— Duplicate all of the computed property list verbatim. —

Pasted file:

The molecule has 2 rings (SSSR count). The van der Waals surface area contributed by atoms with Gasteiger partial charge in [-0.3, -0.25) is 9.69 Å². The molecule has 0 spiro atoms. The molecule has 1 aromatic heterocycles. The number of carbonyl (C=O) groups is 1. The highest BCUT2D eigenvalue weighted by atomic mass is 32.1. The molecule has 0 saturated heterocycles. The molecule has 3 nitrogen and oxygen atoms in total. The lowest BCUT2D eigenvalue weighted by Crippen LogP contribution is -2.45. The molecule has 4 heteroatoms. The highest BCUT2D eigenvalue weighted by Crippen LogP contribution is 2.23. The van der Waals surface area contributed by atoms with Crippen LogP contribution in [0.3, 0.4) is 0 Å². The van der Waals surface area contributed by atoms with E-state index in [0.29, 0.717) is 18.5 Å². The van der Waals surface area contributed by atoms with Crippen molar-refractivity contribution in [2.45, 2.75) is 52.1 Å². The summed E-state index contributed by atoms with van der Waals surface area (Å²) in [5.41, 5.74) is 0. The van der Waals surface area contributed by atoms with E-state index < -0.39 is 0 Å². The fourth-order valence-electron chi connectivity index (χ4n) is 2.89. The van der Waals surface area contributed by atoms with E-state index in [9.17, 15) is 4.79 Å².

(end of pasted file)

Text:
The molecule has 2 rings (SSSR count). The van der Waals surface area contributed by atoms with Gasteiger partial charge in [-0.3, -0.25) is 9.69 Å². The molecule has 0 spiro atoms. The molecule has 1 aromatic heterocycles. The number of carbonyl (C=O) groups is 1. The highest BCUT2D eigenvalue weighted by atomic mass is 32.1. The molecule has 0 saturated heterocycles. The molecule has 3 nitrogen and oxygen atoms in total. The lowest BCUT2D eigenvalue weighted by Crippen LogP contribution is -2.45. The molecule has 4 heteroatoms. The highest BCUT2D eigenvalue weighted by Crippen LogP contribution is 2.23. The van der Waals surface area contributed by atoms with Crippen LogP contribution in [0.3, 0.4) is 0 Å². The van der Waals surface area contributed by atoms with E-state index in [0.29, 0.717) is 18.5 Å². The van der Waals surface area contributed by atoms with Crippen molar-refractivity contribution in [2.45, 2.75) is 52.1 Å². The summed E-state index contributed by atoms with van der Waals surface area (Å²) in [5.41, 5.74) is 0. The van der Waals surface area contributed by atoms with E-state index < -0.39 is 0 Å². The fourth-order valence-electron chi connectivity index (χ4n) is 2.89. The van der Waals surface area contributed by atoms with E-state index in [9.17, 15) is 4.79 Å².